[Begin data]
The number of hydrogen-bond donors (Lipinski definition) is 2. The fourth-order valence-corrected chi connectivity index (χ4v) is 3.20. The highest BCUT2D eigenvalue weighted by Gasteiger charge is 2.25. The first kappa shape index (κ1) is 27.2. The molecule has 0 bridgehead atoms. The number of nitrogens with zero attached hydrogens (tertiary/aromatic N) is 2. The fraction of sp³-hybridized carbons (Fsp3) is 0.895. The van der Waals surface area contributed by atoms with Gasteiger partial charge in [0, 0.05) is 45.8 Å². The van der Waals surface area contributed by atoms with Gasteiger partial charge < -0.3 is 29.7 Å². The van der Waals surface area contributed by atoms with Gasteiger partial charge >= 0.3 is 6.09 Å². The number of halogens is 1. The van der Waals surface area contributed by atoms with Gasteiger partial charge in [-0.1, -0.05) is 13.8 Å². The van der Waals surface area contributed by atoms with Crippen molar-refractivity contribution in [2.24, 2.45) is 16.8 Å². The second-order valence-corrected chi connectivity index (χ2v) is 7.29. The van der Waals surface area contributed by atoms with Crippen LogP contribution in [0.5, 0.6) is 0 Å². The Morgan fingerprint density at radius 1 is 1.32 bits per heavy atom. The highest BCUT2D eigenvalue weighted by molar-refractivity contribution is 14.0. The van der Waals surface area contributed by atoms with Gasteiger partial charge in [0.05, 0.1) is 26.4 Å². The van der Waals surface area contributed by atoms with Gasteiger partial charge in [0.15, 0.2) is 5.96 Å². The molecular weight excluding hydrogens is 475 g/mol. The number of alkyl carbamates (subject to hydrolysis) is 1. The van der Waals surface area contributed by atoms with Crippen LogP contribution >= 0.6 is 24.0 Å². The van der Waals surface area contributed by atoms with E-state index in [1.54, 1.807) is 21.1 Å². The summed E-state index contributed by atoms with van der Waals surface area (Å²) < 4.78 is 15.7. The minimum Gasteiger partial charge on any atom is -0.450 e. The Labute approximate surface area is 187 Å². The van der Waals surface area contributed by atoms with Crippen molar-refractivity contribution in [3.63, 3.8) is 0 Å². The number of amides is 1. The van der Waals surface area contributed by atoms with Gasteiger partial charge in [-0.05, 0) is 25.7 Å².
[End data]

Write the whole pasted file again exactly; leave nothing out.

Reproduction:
The number of hydrogen-bond donors (Lipinski definition) is 2. The fourth-order valence-corrected chi connectivity index (χ4v) is 3.20. The highest BCUT2D eigenvalue weighted by Gasteiger charge is 2.25. The first kappa shape index (κ1) is 27.2. The molecule has 0 bridgehead atoms. The number of nitrogens with zero attached hydrogens (tertiary/aromatic N) is 2. The fraction of sp³-hybridized carbons (Fsp3) is 0.895. The van der Waals surface area contributed by atoms with Gasteiger partial charge in [0, 0.05) is 45.8 Å². The van der Waals surface area contributed by atoms with Gasteiger partial charge < -0.3 is 29.7 Å². The van der Waals surface area contributed by atoms with Gasteiger partial charge >= 0.3 is 6.09 Å². The number of halogens is 1. The van der Waals surface area contributed by atoms with Gasteiger partial charge in [-0.1, -0.05) is 13.8 Å². The van der Waals surface area contributed by atoms with Crippen molar-refractivity contribution in [2.24, 2.45) is 16.8 Å². The second-order valence-corrected chi connectivity index (χ2v) is 7.29. The van der Waals surface area contributed by atoms with Crippen LogP contribution in [0.5, 0.6) is 0 Å². The Morgan fingerprint density at radius 1 is 1.32 bits per heavy atom. The highest BCUT2D eigenvalue weighted by molar-refractivity contribution is 14.0. The van der Waals surface area contributed by atoms with Gasteiger partial charge in [0.05, 0.1) is 26.4 Å². The van der Waals surface area contributed by atoms with Gasteiger partial charge in [0.15, 0.2) is 5.96 Å². The molecular weight excluding hydrogens is 475 g/mol. The number of alkyl carbamates (subject to hydrolysis) is 1. The van der Waals surface area contributed by atoms with Crippen LogP contribution >= 0.6 is 24.0 Å². The van der Waals surface area contributed by atoms with E-state index in [1.54, 1.807) is 21.1 Å². The summed E-state index contributed by atoms with van der Waals surface area (Å²) < 4.78 is 15.7. The minimum Gasteiger partial charge on any atom is -0.450 e. The Labute approximate surface area is 187 Å². The van der Waals surface area contributed by atoms with Crippen molar-refractivity contribution in [3.63, 3.8) is 0 Å². The number of amides is 1. The van der Waals surface area contributed by atoms with Gasteiger partial charge in [-0.05, 0) is 25.7 Å².